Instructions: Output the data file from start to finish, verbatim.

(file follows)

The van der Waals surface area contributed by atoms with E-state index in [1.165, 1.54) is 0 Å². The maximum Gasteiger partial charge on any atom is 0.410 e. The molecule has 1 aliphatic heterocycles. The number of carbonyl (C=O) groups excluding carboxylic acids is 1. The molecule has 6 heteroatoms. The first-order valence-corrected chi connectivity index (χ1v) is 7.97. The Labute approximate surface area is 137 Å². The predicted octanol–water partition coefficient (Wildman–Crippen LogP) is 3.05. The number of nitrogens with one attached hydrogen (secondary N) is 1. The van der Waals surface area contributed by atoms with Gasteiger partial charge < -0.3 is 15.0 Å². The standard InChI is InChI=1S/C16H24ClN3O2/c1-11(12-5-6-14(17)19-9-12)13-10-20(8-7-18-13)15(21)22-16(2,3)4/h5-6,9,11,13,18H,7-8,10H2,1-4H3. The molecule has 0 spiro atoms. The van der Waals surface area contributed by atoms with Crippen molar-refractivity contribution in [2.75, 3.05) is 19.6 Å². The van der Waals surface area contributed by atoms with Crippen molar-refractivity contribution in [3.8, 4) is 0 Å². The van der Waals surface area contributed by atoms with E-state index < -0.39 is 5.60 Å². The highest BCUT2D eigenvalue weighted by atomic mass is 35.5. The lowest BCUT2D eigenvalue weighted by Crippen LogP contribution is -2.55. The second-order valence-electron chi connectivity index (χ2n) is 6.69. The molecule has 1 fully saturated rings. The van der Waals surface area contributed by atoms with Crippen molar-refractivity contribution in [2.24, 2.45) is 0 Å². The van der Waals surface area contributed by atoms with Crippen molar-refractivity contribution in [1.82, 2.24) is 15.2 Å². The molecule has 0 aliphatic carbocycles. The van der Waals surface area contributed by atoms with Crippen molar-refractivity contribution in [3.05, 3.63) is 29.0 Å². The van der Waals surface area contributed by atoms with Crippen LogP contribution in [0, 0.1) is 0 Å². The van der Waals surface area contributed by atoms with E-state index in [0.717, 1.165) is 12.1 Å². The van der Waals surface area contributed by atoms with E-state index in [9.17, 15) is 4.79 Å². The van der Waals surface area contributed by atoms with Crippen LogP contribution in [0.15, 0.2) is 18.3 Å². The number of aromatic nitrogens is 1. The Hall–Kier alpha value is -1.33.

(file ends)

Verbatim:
The van der Waals surface area contributed by atoms with E-state index in [1.165, 1.54) is 0 Å². The maximum Gasteiger partial charge on any atom is 0.410 e. The molecule has 1 aliphatic heterocycles. The number of carbonyl (C=O) groups excluding carboxylic acids is 1. The molecule has 6 heteroatoms. The first-order valence-corrected chi connectivity index (χ1v) is 7.97. The Labute approximate surface area is 137 Å². The predicted octanol–water partition coefficient (Wildman–Crippen LogP) is 3.05. The number of nitrogens with one attached hydrogen (secondary N) is 1. The van der Waals surface area contributed by atoms with Gasteiger partial charge < -0.3 is 15.0 Å². The standard InChI is InChI=1S/C16H24ClN3O2/c1-11(12-5-6-14(17)19-9-12)13-10-20(8-7-18-13)15(21)22-16(2,3)4/h5-6,9,11,13,18H,7-8,10H2,1-4H3. The molecule has 0 spiro atoms. The van der Waals surface area contributed by atoms with Crippen molar-refractivity contribution in [2.75, 3.05) is 19.6 Å². The van der Waals surface area contributed by atoms with Crippen molar-refractivity contribution in [3.8, 4) is 0 Å². The van der Waals surface area contributed by atoms with E-state index < -0.39 is 5.60 Å². The highest BCUT2D eigenvalue weighted by atomic mass is 35.5. The lowest BCUT2D eigenvalue weighted by Crippen LogP contribution is -2.55. The second-order valence-electron chi connectivity index (χ2n) is 6.69. The molecule has 1 fully saturated rings. The van der Waals surface area contributed by atoms with Crippen molar-refractivity contribution in [2.24, 2.45) is 0 Å². The van der Waals surface area contributed by atoms with Crippen molar-refractivity contribution in [1.82, 2.24) is 15.2 Å². The molecule has 0 aliphatic carbocycles. The van der Waals surface area contributed by atoms with Crippen molar-refractivity contribution in [3.05, 3.63) is 29.0 Å². The van der Waals surface area contributed by atoms with Crippen LogP contribution in [0, 0.1) is 0 Å². The van der Waals surface area contributed by atoms with E-state index in [0.717, 1.165) is 12.1 Å². The van der Waals surface area contributed by atoms with E-state index in [9.17, 15) is 4.79 Å². The van der Waals surface area contributed by atoms with Crippen LogP contribution in [0.15, 0.2) is 18.3 Å². The number of aromatic nitrogens is 1. The Hall–Kier alpha value is -1.33.